Supervised methods can be further subdivided according to the type of side information they rely on. Class labels is the most straightforward way of specifying side information, and is used in methods dating back to LDA (Johnson & Wichern (2002)) and its kernelized version (Mika et al. (1999)) as well as more modern approaches of Xing et al. (2002); Weinberger & Saul (2009). Other methods accept side information in the form of knowingly similar and dissimilar pairs (Davis et al. (2007)) or triplets of the form “ is more similar to than ” (Shen et al. (2009); McFee & Lanckriet (2009)). A family of methods referred to as multidimensional scaling (MDS) rely on metric dissimilarity values supplied on a training set of pairs of data vectors, and seek for a Euclidean representation reproducing them as faithfully as possible (Borg & Groenen (2005)). Once the embedding into the representation space has been learned, similarity to new, unseen data is computed either directly (if the metric admits a parametric representation), or using an outofsample extension.
Similarity learning methods can also be classified by the type of the produced similarity functions. A significant class of practical methods learns a linear projection making the Euclidean metric optimal – this is essentially equivalent to learning a Mahalanobis distance (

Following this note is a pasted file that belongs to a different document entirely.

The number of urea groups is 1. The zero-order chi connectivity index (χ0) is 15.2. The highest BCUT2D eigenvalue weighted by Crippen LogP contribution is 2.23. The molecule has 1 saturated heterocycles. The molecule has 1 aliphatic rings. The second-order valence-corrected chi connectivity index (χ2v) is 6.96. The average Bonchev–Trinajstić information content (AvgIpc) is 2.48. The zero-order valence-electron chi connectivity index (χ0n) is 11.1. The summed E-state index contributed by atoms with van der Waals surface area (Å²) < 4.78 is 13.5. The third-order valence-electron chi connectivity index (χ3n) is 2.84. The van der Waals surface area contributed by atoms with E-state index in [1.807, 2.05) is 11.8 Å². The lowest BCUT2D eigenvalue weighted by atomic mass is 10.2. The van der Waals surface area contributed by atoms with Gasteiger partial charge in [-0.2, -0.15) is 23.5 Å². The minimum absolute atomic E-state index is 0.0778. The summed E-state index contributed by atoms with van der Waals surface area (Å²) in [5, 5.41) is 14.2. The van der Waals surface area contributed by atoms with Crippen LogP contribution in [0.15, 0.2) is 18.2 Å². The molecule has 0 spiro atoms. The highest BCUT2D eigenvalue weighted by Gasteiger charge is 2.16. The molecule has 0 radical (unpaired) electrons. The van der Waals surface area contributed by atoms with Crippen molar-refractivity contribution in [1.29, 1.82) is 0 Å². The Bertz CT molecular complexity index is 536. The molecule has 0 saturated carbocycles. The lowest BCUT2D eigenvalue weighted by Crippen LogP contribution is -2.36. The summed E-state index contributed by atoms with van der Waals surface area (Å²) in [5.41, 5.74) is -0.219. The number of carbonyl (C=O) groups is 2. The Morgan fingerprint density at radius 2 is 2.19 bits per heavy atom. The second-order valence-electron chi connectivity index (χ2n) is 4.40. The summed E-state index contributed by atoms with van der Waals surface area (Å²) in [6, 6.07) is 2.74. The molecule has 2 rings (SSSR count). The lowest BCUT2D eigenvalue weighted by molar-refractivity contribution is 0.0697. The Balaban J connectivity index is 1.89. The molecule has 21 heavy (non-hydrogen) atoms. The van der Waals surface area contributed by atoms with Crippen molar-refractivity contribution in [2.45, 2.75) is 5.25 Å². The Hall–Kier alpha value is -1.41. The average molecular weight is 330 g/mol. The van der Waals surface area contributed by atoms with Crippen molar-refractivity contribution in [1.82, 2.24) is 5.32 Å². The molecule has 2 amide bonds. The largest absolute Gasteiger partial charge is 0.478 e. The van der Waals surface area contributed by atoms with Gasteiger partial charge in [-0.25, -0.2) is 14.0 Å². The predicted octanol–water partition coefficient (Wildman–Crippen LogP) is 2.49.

Weinberger & Saul (2009); Shen et al. (2009)). Kernelized versions of these approaches are often available in the cases where the data have an intricate structure that cannot be captured by a linear transformation.
Hashing approaches represent the data as binary codes to which the Hamming metric is subsequently applied as the measure of similarity. These methods include the family of locality sensitive hashing (LSH) (Gionis et al. (1999)), and the recently introduced spectral hashing (Weiss et al. (2008)
). These approaches are mainly used to construct an efficient approximation of some trusted standard similarity such as the Jaccard index or the cosine distance, and are inapplicable if side information has to be relied upon.
Shakhnarovich et al. (2003) proposed to construct optimal LSHlike hashes (referred to as similaritysensitive hashingor SSH) using supervised learning. More efficient approaches have been subsequently proposed by